A Sure Thing

by | August 8, 2012 at 10:28 PM | General, Olympics, Sports

(AP Photo/Petr David Josek)

It was as if we couldn’t lose … or couldn’t win … I’m still not sure.

How could I be? It hasn’t happened since 1996.

Atlanta. That was the last Olympics that saw an All-American beach volleyball final. How long ago was that? It was the Karch Kiraly days.

In 1996, Karch and Kent Steffes beat Michael Dodd and Mike Whitmarsh for Olympic glory. I was there. Yes, I know, I’m an old man.

It took 16 years before we got to witness another civil war on the beach. This one pitted wily veterans and back-to-back Olympic champs Misty May-Treanor and Kerri Walsh Jennings against the feisty April Ross and Jennifer Kessy.

The two-time defending champs were the favorites, coming into this final having won every Olympic match they had ever competed in, and dropping just one set along the way (Record in sets: 42-1).  That dropped set, though, came in London, and there were whispers that the ladies who have dominated beach volleyball for over a decade may finally be vulnerable.

And Kessy/Ross looked like they could be the team to finally crack the nut after bouncing back from a first set loss in the semis to outlast the top-seeded Brazilians.

The star-studded crowd (I hear Prince Harry and Matt Lauer were there) was decidedly on the champs’ side; hoping to see Misty May ride off into the sunset with one last golden hurrah.

And as it became more and more inevitable that was exactly what was going to happen, the celebration – both for Misty/Kerri and for American dominance on a worldwide stage – swept across the Horse Guards Parade.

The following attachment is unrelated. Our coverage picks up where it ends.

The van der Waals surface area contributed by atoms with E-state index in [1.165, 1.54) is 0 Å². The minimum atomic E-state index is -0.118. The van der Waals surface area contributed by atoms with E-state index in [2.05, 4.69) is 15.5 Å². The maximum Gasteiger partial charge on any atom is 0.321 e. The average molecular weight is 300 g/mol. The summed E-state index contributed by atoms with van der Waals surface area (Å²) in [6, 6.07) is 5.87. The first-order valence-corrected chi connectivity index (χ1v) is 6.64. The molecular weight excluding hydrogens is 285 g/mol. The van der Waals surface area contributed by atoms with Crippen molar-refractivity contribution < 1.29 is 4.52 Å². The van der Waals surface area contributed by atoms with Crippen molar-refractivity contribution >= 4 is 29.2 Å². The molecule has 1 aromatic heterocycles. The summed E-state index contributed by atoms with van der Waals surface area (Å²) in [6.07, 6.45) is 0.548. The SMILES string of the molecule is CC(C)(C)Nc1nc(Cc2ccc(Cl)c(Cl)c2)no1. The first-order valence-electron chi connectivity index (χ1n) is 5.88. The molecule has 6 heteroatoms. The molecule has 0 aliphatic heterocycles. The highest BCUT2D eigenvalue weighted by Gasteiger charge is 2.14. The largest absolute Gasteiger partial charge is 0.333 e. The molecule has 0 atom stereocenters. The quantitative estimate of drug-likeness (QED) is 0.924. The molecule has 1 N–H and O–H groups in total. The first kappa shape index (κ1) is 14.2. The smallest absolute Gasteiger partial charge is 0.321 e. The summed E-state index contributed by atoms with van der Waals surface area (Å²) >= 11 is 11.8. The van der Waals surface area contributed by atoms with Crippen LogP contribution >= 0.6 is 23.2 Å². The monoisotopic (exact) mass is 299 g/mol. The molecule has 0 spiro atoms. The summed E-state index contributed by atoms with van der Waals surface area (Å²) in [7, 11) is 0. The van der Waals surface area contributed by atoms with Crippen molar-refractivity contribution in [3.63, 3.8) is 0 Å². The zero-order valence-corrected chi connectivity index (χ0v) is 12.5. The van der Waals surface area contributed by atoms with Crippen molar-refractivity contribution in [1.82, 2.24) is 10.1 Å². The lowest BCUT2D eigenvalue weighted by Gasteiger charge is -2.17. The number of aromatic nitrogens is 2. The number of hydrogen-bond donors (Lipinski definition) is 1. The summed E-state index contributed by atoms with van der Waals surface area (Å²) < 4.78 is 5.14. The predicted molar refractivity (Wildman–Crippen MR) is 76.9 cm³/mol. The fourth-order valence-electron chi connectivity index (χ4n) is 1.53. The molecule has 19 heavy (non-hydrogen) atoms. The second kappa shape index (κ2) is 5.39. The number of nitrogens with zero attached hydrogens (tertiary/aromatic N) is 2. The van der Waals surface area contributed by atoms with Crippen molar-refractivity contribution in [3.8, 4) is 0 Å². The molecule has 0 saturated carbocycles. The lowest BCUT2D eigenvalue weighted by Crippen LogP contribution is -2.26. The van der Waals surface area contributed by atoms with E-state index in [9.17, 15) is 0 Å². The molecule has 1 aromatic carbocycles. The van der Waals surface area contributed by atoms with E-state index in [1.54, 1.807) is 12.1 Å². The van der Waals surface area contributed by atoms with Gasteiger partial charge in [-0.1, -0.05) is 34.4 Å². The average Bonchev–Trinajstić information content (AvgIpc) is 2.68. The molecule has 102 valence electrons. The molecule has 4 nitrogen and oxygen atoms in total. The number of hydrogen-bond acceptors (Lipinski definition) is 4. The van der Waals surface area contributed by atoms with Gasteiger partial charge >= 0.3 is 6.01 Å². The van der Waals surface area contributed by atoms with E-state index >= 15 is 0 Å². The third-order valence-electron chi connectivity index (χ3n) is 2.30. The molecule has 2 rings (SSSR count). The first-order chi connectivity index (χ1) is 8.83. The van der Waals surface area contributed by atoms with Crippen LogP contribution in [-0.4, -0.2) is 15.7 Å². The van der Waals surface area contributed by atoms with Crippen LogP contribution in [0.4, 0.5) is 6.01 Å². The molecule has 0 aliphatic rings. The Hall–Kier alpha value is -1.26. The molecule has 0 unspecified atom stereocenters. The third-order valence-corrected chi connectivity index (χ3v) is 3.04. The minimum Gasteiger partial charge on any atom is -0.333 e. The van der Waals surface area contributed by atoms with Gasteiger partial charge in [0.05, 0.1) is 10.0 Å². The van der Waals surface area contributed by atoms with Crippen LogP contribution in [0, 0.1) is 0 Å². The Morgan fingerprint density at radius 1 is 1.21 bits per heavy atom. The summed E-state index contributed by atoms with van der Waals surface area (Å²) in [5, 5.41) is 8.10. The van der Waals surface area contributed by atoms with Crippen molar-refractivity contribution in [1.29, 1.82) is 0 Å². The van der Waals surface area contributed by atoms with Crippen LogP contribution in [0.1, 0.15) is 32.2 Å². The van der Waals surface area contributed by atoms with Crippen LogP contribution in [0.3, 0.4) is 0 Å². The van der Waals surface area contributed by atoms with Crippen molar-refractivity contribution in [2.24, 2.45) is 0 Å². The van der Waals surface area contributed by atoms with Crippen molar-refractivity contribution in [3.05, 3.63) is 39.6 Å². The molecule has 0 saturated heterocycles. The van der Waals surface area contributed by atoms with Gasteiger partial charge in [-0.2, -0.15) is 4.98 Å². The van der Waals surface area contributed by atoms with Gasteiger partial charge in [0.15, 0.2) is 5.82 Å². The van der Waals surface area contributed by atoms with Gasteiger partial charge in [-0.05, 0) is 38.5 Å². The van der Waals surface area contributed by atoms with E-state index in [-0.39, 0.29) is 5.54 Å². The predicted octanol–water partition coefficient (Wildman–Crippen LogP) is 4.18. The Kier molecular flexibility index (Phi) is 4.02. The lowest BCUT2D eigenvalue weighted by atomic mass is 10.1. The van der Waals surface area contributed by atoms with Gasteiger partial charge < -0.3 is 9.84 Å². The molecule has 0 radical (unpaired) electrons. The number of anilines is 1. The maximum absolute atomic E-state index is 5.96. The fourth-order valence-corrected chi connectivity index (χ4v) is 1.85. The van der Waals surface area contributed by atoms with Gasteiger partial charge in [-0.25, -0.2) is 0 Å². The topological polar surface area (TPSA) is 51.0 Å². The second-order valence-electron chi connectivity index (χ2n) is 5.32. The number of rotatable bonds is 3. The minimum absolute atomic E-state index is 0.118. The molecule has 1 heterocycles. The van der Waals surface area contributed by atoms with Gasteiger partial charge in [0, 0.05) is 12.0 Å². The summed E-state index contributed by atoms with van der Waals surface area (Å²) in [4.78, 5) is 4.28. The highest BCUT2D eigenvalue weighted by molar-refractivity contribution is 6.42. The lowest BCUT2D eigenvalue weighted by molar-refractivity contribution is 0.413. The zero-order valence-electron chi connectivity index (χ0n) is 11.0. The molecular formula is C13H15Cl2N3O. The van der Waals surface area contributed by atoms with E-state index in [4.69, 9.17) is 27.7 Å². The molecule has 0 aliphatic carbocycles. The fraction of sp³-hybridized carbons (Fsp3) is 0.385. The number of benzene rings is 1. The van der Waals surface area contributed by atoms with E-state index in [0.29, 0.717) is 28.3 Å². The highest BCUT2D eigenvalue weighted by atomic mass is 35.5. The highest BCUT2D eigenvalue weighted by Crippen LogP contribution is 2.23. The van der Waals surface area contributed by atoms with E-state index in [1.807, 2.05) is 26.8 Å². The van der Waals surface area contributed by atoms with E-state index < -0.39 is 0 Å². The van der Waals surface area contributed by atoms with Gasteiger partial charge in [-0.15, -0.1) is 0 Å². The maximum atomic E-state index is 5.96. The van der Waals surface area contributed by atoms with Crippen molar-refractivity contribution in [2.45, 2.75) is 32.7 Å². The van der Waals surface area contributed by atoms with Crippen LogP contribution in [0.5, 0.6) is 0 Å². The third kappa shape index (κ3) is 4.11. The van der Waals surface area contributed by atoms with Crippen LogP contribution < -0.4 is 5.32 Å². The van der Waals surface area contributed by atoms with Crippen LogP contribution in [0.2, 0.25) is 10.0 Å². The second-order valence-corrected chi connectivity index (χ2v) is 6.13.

I don’t need to tell you the result. By now you undoubtedly have May Traenor’s beach shuffle indelibly etched into your brain. But unless you were one of the 15,000 or so exultant fans in attendance, I do need to tell you how it felt to be there.

I can do it one word.


Sports, by nature, divide us. We go into events with strong rooting interests; “us” against “them.” We know going in we’re going to leave victorious or distraught. It’s that dichotomy …  that precipice between winning and losing … that vast span of potential emotion that makes sports so addictive. That makes sports so great.

So what happens when you go into a match knowing that no matter who wins, you win? What happens when you show up for a gold medal event with all your money on both sides?

I now can tell you exactly what happens: One giant party.

Don’t get me wrong, this meant everything to Kessy and Ross. They squeezed everything they could out of every point and were clearly heartbroken to come up short.

But on a day where the U.S. netted 11 medals, nine of them (7 in track, 2 in beach volleyball) within the span of an hour, Kessy and Ross’ loss was a footnote. The headline:

Misty May-Treanor and Kerri Walsh Jennings – The Greatest Beach Volleyball Team of All Time.

Back-to-back-to-back Olympic champions. Domination of the sport for 12 years. An unbreakable partnership both on and off the sand.

The beach will never again see a team like Misty and Kerri. Thanks in large part to the American tandem, the sport is way too deep now to imagine anyone being so dominant for so long.

Wednesday night, for the last time, we witnessed the best beach volleyball can be.

And now that it’s over, I can say without a shadow of a doubt:

A 15,000-person, All-American celebration by the beach was the perfect way to say goodbye.

The opinions expressed are solely those of the author and do not necessarily reflect the views of Comcast.